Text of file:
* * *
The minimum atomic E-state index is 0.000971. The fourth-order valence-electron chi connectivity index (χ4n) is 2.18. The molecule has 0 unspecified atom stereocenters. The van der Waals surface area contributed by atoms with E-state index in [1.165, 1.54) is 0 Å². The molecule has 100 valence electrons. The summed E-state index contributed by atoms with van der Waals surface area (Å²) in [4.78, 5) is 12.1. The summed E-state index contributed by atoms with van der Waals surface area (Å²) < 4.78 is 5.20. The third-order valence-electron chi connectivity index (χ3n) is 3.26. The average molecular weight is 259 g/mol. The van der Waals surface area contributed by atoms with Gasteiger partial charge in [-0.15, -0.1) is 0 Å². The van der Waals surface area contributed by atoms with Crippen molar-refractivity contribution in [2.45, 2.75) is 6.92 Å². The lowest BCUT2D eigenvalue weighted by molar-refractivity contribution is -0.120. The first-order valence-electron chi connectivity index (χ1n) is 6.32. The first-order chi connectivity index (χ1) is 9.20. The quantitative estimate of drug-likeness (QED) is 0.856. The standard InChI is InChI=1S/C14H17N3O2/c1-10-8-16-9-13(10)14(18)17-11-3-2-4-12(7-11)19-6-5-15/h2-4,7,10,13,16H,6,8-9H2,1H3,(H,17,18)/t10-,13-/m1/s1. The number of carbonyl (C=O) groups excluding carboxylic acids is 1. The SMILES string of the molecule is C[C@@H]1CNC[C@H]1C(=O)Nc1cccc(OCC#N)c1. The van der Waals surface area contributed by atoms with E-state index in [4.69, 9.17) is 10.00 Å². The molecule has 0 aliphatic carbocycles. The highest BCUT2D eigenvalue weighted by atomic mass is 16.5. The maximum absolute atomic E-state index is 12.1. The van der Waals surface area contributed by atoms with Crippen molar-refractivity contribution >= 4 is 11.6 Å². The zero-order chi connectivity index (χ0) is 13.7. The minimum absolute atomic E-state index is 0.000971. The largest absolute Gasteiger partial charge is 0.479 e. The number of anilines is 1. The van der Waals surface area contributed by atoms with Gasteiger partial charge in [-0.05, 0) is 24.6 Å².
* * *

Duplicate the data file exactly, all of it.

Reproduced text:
The minimum atomic E-state index is 0.000971. The fourth-order valence-electron chi connectivity index (χ4n) is 2.18. The molecule has 0 unspecified atom stereocenters. The van der Waals surface area contributed by atoms with E-state index in [1.165, 1.54) is 0 Å². The molecule has 100 valence electrons. The summed E-state index contributed by atoms with van der Waals surface area (Å²) in [4.78, 5) is 12.1. The summed E-state index contributed by atoms with van der Waals surface area (Å²) < 4.78 is 5.20. The third-order valence-electron chi connectivity index (χ3n) is 3.26. The average molecular weight is 259 g/mol. The van der Waals surface area contributed by atoms with Gasteiger partial charge in [-0.15, -0.1) is 0 Å². The van der Waals surface area contributed by atoms with Crippen molar-refractivity contribution in [2.45, 2.75) is 6.92 Å². The lowest BCUT2D eigenvalue weighted by molar-refractivity contribution is -0.120. The first-order valence-electron chi connectivity index (χ1n) is 6.32. The first-order chi connectivity index (χ1) is 9.20. The quantitative estimate of drug-likeness (QED) is 0.856. The standard InChI is InChI=1S/C14H17N3O2/c1-10-8-16-9-13(10)14(18)17-11-3-2-4-12(7-11)19-6-5-15/h2-4,7,10,13,16H,6,8-9H2,1H3,(H,17,18)/t10-,13-/m1/s1. The number of carbonyl (C=O) groups excluding carboxylic acids is 1. The SMILES string of the molecule is C[C@@H]1CNC[C@H]1C(=O)Nc1cccc(OCC#N)c1. The van der Waals surface area contributed by atoms with E-state index in [4.69, 9.17) is 10.00 Å². The molecule has 0 aliphatic carbocycles. The highest BCUT2D eigenvalue weighted by atomic mass is 16.5. The maximum absolute atomic E-state index is 12.1. The van der Waals surface area contributed by atoms with Crippen molar-refractivity contribution >= 4 is 11.6 Å². The zero-order chi connectivity index (χ0) is 13.7. The minimum absolute atomic E-state index is 0.000971. The largest absolute Gasteiger partial charge is 0.479 e. The number of anilines is 1. The van der Waals surface area contributed by atoms with Gasteiger partial charge in [-0.05, 0) is 24.6 Å².